'Sh.' instead of should, while other verbs do not get mangled. Stimulation shortened to 'Stimulatn.' to aid in quick note-taking, while suggestions and observation stay the same to aid in understanding.

Other applied English questions are similarly enlightening. Look, for instance at the answer key to the sale of old computer advertisement question.

Q) You want to sell off your old computer as you have purchased a new one. Draft an advertisement to be published in the Times of India under classified columns giving its details & the expected price. You are Shan of C5 Saket, New Delhi (word limit : 50)

A) "Sale of computer notice should have the following in content - Size of screen/monitor, RAM-floppy drive, UPS etc., Windows 98 or xp etc., Expected price (3 marks). "

Why these 5 characteristics should give 3 marks in an English paper is obviously self-evident to the Omnipotent-Encyclopedia. And to the 50-year old men and women who would be marking the transcripts for Rs. 6.50 each
If any particularly creative student would write hard-disk size or microprocessor speed instead, woe to him.

The literature questions and answers are also similarly easy to understand.
Q) What do you learn about Hardy’s views on war in the poem ‘The Man He Killed’?
A) "Hardy is saddened by / disapproves of war which forces people into regarding fellow human beings as enemies whom they would have befriended in other circumstances."

If on the other hand, any enthusiastic student will comment on the way in which people are ranged against each other in war rather choosing it themselves, or will comment on the lack of a patriotic motive or idealism amongst common soldiers, he will obviously get zero. Hardy might have tried to write a delicately nuanced poem. The Broad-Simplifier has ensured that it becomes a great leveller instead. Everyone therefore stands a chance in English Core. Except for some like my friends who were seen unhappy for a few years.

Here's an ode to the Great-Logician Wise-Philosopher Destiny-Controller Great-Oracle Comedian-Supreme Omnipotent-Encyclopedia Broad-Simplifier. You is really best than ourselves.

10 Comments:

Blogger the saint said...

hmm,

i never figured this out - i always topped english except for 10th and 12th boards were people who couldn't string two complete sentences together easily outscored me..

everybody kept on telling me i was overconfident...

the mystery is now solved

Wednesday, February 15, 2006 4:04:00 AM

 
Blogger dhoomketu said...

Yes, the mystery is solved... But how does that stop people from calling you overconfident!!? ;-)

Wednesday, February 15, 2006 8:41:00 AM

 
Blogger the saint said...

their vocab has evolved..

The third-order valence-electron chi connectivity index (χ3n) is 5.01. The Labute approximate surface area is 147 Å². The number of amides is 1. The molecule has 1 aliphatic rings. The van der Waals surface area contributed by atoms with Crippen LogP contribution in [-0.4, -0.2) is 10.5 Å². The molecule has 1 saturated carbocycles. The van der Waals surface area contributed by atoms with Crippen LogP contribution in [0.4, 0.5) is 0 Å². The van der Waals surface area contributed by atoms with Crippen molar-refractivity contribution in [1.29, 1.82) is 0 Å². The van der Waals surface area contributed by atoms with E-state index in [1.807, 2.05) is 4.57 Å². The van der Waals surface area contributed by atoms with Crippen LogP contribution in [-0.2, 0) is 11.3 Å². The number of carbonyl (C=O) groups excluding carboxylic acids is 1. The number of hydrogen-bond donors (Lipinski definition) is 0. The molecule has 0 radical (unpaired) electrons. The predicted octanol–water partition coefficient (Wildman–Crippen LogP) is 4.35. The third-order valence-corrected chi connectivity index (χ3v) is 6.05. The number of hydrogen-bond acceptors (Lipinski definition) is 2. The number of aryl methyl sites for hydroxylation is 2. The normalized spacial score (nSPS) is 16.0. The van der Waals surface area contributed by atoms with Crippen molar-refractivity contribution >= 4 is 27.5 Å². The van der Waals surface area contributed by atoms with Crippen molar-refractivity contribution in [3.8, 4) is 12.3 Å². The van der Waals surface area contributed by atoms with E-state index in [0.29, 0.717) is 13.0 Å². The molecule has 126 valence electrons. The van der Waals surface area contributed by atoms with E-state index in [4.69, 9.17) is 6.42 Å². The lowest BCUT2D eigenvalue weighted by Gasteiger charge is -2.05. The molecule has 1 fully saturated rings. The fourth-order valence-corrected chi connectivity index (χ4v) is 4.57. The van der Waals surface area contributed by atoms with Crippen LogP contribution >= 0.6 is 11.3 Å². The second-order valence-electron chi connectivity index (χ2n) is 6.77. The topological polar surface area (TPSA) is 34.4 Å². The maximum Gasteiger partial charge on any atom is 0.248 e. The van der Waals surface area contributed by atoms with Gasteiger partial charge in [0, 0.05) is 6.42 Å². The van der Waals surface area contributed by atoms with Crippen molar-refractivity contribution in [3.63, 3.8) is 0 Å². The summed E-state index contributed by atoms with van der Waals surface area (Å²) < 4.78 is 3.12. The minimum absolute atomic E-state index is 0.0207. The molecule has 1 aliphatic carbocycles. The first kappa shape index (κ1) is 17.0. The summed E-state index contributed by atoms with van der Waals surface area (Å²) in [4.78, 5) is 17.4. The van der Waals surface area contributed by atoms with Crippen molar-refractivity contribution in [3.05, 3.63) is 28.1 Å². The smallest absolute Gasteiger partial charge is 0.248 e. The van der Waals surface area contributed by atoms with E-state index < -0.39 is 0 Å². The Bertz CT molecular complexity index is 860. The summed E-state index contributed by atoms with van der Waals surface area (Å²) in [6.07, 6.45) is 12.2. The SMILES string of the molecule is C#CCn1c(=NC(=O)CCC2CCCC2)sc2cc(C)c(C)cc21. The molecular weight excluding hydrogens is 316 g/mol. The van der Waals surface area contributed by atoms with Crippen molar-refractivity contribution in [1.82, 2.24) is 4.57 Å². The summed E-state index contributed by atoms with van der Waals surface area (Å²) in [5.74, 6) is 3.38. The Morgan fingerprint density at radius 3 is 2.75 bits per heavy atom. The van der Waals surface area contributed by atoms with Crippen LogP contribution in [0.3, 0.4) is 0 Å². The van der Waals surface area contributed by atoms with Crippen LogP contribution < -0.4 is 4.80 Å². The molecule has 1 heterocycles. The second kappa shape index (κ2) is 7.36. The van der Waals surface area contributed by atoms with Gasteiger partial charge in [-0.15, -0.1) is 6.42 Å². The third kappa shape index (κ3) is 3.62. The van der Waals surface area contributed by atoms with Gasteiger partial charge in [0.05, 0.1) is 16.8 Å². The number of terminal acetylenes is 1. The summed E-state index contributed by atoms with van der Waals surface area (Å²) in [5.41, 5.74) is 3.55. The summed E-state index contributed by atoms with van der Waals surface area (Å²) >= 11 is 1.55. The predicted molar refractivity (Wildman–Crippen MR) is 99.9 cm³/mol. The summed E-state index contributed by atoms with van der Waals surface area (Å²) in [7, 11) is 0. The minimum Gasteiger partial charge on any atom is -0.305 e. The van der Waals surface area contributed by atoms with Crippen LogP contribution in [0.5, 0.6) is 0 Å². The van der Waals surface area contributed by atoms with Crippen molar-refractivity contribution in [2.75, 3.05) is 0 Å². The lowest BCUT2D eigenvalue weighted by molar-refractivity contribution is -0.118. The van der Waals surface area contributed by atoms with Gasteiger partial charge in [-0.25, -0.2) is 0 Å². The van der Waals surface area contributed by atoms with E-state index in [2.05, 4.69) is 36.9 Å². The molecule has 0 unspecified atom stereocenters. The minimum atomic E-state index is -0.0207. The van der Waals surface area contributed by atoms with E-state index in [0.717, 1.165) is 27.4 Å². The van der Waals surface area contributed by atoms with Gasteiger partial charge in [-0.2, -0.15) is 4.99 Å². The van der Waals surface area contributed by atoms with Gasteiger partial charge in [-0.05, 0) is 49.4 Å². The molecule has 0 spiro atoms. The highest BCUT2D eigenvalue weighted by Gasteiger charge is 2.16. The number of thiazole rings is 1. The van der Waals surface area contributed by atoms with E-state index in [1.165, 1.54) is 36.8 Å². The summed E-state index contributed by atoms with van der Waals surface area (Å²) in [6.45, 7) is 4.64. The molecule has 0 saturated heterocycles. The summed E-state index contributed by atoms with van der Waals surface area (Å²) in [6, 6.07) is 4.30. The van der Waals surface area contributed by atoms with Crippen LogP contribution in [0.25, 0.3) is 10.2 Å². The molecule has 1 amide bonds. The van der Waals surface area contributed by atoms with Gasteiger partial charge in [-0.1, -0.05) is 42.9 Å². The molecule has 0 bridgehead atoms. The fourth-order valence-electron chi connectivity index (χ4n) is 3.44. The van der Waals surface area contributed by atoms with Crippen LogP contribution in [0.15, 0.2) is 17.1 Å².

now they just call me arrogant!

whereas i am just a shy guy...

Wednesday, February 15, 2006 8:11:00 PM

 
Blogger Shishir Choudhary said...

I have seen that many exams actually test whether you know expectations of the examiner well or not rather than real knowledge. :) Though the examples you have illustrated are shameful for english dept of cbse :D

Wednesday, February 15, 2006 9:00:00 PM

 
Anonymous Khunger said...

Bwhahaha...well put...I remember the "No mistakes has been found" bit...

By the way, if I can't correctly type "ixfkdgmw" into a text box below, I'm a robot and my post should be disregarded.

Wednesday, February 15, 2006 10:16:00 PM

 
Blogger dhoomketu said...

Khunger, you used to look like a robot even without the ability (or lack of it) of typing "ixfkdgmw". Where have you been? Have you been to London to see the ___?

Friday, February 17, 2006 2:25:00 AM

 
Blogger Manu said...

CBSE sheeet hit us in the face as well in NPS in 2000. People with 390/400 levels in PCM and Comp Sc ended up with 69 (moi), 70 odd (the skimp) and 80 (the topper), thus earning ourselves universal rejections from the famed BITS of 10 pointer fame.

Friday, March 31, 2006 10:39:00 AM

 
Blogger corporate whore said...

Murli manohar joshi (of fiddle with NCERT textbook fame) and Macaulay (white man's burden fame) will be turnin in their respective graves. i know, its a pity MMM doesnt have a grave of his own yet.

Tuesday, May 16, 2006 9:10:00 AM

 
Blogger Shan said...

Good examples Dhoomketu. But other than the ridiculous parts, I still feel that the basic structure of testing that CBSE had adopted is sound. For example now they evidently have measurable objectives for each chapted and then the classification of knowledhe, skills, and application. That is encouraging to an instructional designer like me.

However, as is evident, the nub lies in the application of this structure, and that is obviously noth there. Sad...

Thursday, May 25, 2006 9:08:00 PM

 
Blogger ad libber said...

Yes, I remember that bit, having topped in English for three years straight, it was a huge blow getting a 67 in my class 10th while my people who relied mostly on luck did get through because of luck. Next time, I made the sensible choice of selecting Elective English, where the question pattern was equally foolish (they used those reference to context questions like from the previous paragraph, answer what is the speed of a hummingbird, 4 marks) but marked by a more sensible board of teachers.
@the saint
I was called overconfident too, have made a list of those people and a comprehensive plant o murder them all.

Friday, September 28, 2007 2:04:00 PM